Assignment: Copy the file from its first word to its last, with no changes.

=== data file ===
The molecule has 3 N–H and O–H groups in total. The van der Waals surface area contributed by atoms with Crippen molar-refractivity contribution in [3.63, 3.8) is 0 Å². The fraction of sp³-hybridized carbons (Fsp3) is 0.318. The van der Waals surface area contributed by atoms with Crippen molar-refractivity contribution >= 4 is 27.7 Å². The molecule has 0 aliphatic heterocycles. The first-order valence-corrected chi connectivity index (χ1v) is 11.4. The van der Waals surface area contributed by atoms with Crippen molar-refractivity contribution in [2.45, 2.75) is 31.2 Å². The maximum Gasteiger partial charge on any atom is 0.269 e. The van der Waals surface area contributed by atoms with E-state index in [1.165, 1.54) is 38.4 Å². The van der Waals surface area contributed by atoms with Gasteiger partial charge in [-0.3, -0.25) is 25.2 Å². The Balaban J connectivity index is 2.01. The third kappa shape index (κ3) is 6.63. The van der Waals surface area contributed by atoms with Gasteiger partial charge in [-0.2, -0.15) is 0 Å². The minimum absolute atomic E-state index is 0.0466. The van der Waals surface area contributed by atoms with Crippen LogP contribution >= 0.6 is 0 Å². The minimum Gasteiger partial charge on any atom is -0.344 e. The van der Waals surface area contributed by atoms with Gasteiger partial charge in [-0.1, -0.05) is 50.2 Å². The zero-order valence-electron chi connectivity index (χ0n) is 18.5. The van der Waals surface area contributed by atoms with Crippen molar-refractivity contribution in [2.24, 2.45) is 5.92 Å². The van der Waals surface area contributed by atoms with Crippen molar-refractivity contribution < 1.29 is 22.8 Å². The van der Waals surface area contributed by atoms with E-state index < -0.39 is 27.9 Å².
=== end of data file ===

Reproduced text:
The molecule has 3 N–H and O–H groups in total. The van der Waals surface area contributed by atoms with Crippen molar-refractivity contribution in [3.63, 3.8) is 0 Å². The fraction of sp³-hybridized carbons (Fsp3) is 0.318. The van der Waals surface area contributed by atoms with Crippen molar-refractivity contribution >= 4 is 27.7 Å². The molecule has 0 aliphatic heterocycles. The first-order valence-corrected chi connectivity index (χ1v) is 11.4. The van der Waals surface area contributed by atoms with Crippen molar-refractivity contribution in [2.45, 2.75) is 31.2 Å². The maximum Gasteiger partial charge on any atom is 0.269 e. The van der Waals surface area contributed by atoms with E-state index in [1.165, 1.54) is 38.4 Å². The van der Waals surface area contributed by atoms with Gasteiger partial charge in [-0.3, -0.25) is 25.2 Å². The Balaban J connectivity index is 2.01. The third kappa shape index (κ3) is 6.63. The van der Waals surface area contributed by atoms with Gasteiger partial charge in [-0.2, -0.15) is 0 Å². The minimum absolute atomic E-state index is 0.0466. The van der Waals surface area contributed by atoms with Crippen LogP contribution >= 0.6 is 0 Å². The minimum Gasteiger partial charge on any atom is -0.344 e. The van der Waals surface area contributed by atoms with Gasteiger partial charge in [-0.1, -0.05) is 50.2 Å². The zero-order valence-electron chi connectivity index (χ0n) is 18.5. The van der Waals surface area contributed by atoms with Crippen molar-refractivity contribution in [2.24, 2.45) is 5.92 Å². The van der Waals surface area contributed by atoms with Crippen molar-refractivity contribution < 1.29 is 22.8 Å². The van der Waals surface area contributed by atoms with E-state index < -0.39 is 27.9 Å².